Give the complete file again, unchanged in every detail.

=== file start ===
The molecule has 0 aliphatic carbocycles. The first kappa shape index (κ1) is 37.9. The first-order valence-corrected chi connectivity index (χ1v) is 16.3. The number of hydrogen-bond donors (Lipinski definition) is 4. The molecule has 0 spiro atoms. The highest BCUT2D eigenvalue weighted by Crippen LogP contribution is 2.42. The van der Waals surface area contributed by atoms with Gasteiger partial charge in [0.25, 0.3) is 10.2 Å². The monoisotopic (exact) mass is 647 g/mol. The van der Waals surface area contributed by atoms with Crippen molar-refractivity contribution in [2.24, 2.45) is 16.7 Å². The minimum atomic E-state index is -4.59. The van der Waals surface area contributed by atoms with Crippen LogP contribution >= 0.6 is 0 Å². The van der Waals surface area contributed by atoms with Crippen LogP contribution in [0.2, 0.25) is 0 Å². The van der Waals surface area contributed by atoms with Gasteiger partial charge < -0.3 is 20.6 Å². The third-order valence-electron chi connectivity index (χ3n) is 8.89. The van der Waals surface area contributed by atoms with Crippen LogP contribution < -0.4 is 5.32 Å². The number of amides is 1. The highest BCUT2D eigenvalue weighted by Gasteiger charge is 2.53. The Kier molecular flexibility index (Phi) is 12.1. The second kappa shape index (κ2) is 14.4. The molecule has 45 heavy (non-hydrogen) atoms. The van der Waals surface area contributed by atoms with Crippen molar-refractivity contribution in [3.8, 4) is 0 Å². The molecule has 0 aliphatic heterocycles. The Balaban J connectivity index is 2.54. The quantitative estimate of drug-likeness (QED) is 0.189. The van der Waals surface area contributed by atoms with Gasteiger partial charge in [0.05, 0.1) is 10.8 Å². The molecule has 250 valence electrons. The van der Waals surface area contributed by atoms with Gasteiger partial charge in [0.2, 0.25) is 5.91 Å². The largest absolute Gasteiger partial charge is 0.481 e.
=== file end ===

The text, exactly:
The molecule has 0 aliphatic carbocycles. The first kappa shape index (κ1) is 37.9. The first-order valence-corrected chi connectivity index (χ1v) is 16.3. The number of hydrogen-bond donors (Lipinski definition) is 4. The molecule has 0 spiro atoms. The highest BCUT2D eigenvalue weighted by Crippen LogP contribution is 2.42. The van der Waals surface area contributed by atoms with Gasteiger partial charge in [0.25, 0.3) is 10.2 Å². The monoisotopic (exact) mass is 647 g/mol. The van der Waals surface area contributed by atoms with Crippen molar-refractivity contribution in [2.24, 2.45) is 16.7 Å². The minimum atomic E-state index is -4.59. The van der Waals surface area contributed by atoms with Crippen LogP contribution >= 0.6 is 0 Å². The van der Waals surface area contributed by atoms with Crippen LogP contribution in [0.2, 0.25) is 0 Å². The van der Waals surface area contributed by atoms with Gasteiger partial charge < -0.3 is 20.6 Å². The third-order valence-electron chi connectivity index (χ3n) is 8.89. The van der Waals surface area contributed by atoms with Crippen LogP contribution < -0.4 is 5.32 Å². The number of amides is 1. The highest BCUT2D eigenvalue weighted by Gasteiger charge is 2.53. The Kier molecular flexibility index (Phi) is 12.1. The second kappa shape index (κ2) is 14.4. The molecule has 45 heavy (non-hydrogen) atoms. The van der Waals surface area contributed by atoms with Crippen molar-refractivity contribution in [3.8, 4) is 0 Å². The molecule has 0 aliphatic heterocycles. The Balaban J connectivity index is 2.54. The quantitative estimate of drug-likeness (QED) is 0.189. The van der Waals surface area contributed by atoms with Gasteiger partial charge in [0.05, 0.1) is 10.8 Å². The molecule has 250 valence electrons. The van der Waals surface area contributed by atoms with Gasteiger partial charge in [0.2, 0.25) is 5.91 Å². The largest absolute Gasteiger partial charge is 0.481 e.